The wonderful world of the OfS
Last week’s analysis of the Office for Students, the government’s new regulatory body, prompted a great deal of excitement among regular readers. One such enthusiast was Ms Nancy Harbinger, our Deputy Head of Student Experience.
She wrote: “I wonder if readers of The Poppletonian have ever noticed that while the letters OfS stand for Office for Students, they also characterise the manner in which this new regulatory body for higher education has begun its work – OfS – Off to a Flying Start.”
We asked our reporter Keith Ponting (30) to discover whether Ms Harbinger was equally enthusiastic about all aspects of the OfS. Was she concerned by the manner in which the government and the OfS had handled the little matter of student representation on its board?
Ms Harbinger admitted that this was a contentious area. “You have to be very careful with students,” she warned. “It’s so very easy to get the wrong sort.”
“So having any students at all on the board of the Office for Students was a contentious matter?”
“Oh yes. And the government, to its credit, did its level best to handle such a tricky situation.”
“In what way?”
“It decided that there should be no students at all on the board of the Office for Students.”
“None at all?”
“That’s right. But then there was some whingeing from MPs who probably have never had to deal with troublesome students, and the government was forced to back down and make a real concession. It agreed that there should be one student representative on the board.”
“Quite a climbdown. And how did it go about choosing this single student?”
“It stuck to formal procedures. Applications were invited and duly received from 133 candidates.”
“And this number was whittled down?”
“Oh yes. After very careful consideration, the government eventually compiled a shortlist of six for interview.”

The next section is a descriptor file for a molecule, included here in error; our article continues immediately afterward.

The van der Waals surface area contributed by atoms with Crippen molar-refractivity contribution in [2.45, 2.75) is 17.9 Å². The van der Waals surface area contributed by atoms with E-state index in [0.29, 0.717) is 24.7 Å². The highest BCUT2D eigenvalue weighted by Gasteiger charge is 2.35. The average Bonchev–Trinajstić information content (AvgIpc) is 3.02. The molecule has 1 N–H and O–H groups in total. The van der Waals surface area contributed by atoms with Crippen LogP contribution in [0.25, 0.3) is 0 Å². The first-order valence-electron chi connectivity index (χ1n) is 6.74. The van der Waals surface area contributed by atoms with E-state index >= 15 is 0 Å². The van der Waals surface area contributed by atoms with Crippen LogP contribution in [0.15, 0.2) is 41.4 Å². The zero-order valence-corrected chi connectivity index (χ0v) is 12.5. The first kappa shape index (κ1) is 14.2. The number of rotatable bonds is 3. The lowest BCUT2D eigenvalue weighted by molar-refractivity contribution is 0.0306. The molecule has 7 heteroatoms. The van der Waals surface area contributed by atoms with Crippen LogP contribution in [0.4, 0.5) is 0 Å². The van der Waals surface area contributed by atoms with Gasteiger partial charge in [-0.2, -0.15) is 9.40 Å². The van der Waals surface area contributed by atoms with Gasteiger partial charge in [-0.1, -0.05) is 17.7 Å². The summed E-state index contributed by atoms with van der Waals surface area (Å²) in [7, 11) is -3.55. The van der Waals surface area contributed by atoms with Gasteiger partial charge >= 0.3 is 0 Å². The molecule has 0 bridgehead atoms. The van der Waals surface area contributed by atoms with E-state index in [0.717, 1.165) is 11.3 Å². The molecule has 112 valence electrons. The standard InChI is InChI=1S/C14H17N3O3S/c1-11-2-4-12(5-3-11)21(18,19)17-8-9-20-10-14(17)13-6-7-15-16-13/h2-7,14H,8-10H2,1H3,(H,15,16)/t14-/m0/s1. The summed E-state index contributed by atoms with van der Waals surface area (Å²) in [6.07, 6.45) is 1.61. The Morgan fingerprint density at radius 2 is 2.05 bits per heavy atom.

“And these were duly interviewed?”
“Yes, but after further very careful consideration, ministers decided that only three of the six candidates were what they described as ‘appointable’.”
“But at least that left three candidates in contention?”
“Not quite. The government then made another bold decision.”
“What was that?”
“The ministers promptly rejected all three of the candidates who had been previously been declared ‘appointable’ and chose someone else entirely.”
Did Ms Harbinger feel that there were any lessons that could be learned from this story?
“I feel that the whole procedure did much to confirm my own view that students with opinions of their own should be kept well away from any proper representation on a board that has been set up to serve their interests.”
Our reporter wondered if Ms Harbinger felt that the amount of time and attention that ministers had devoted to keeping unsuitable students off the board of the OfS had been equally evident when it came to determining the suitability of other members of the board.
Ms Harbinger said that she had no comment to make on this matter as she personally was unacquainted with Mr Toby Young.